Everything about Statistics makes me wonder why Dalley spends his time playing in other projects. Perhaps it’s just that he needs to be involved in something not so beautiful to turn around and create something of such beauty. A Doctor Jekyll and Mister Hyde sort of thing. Yin and Yang. Balance.
When your first CD came out last year, I remember reading about it as a "Denver Dalley side project". Is that what it was intended to be?
That’s kind of what it was. At the time I was a member of Desaparecidos, so Statistics was something I did in my free time while Connor was working on Bright Eyes. But since then it has become more of a full-time thing, because it’s becoming so hard for us to work on Desaparecidos again. We’re hoping to maybe record, but I don’t think we’re going to tour again this year. Statistics has become my main thing.
I also remember reading that Desaparecidos was a side project for Connor since he’s in Bright Eyes, which would make Statistics a side project of a side project.
I guess that’s not how it’s turning out. I guess I can see why people call them side projects, because there’s a main project and then something else you’re working on. I get the logic and I get the point of origin, but it’s definitely changed.
And solo work is sometimes assumed to be a side project.
Yeah, exactly it’s not a full band out there.
Well you’re here today with a full band, right?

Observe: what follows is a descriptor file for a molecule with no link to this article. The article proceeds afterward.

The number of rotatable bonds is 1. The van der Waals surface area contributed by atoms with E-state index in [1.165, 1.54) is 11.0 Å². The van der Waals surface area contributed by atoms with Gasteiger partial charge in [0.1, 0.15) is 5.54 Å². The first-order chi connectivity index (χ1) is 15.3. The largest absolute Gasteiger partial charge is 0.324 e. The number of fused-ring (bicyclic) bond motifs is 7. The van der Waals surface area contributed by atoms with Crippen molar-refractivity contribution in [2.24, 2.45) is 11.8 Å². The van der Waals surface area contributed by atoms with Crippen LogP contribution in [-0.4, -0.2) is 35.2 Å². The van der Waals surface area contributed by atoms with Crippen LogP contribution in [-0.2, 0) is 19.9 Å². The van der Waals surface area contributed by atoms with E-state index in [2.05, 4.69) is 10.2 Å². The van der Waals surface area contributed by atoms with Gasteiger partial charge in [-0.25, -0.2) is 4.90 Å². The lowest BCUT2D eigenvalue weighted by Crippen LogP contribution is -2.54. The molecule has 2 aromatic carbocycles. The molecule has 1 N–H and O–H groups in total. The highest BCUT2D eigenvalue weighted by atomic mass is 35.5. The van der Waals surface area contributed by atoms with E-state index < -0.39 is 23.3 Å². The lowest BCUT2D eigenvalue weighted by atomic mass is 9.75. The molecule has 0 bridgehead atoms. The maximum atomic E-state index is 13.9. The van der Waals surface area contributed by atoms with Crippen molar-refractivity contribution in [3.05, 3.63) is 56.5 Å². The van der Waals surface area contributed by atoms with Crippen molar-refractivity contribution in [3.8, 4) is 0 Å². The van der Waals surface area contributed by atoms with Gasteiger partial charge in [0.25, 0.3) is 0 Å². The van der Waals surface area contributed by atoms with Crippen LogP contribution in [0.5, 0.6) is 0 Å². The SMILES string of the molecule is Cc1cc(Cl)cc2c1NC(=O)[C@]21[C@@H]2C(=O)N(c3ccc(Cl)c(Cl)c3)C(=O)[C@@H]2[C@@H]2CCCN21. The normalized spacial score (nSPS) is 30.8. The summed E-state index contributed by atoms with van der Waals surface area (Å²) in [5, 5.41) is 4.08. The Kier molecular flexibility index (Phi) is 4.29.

Well, normally I tour with two other guys. This tour, neither of those guys are on it; neither could make it. So it’s me and the bass player from Desaparecidos and then the drummer from Despistado is going to fill in.
Do you think some people will confuse Despistado with Desaparecidos?
Yeah, we’ve wondered that. It’s a funny coincidence. We met those guys at SXSW, because we were both playing the Jade Tree showcase. And we were joking about that. It’s a small world; we both have these bands that start with D and are hard to pronounce.
I was surprised to see that Despistado is the headlining band on this tour. They’re pretty new on the scene compared to you.
Well, they’re from up here and this is our first time in Canada, my first time ever being in Canada. I think they’re more established here than we are. And I’m pleased with the order. I’ve been in some other bands, but I’m still very new in Statistics.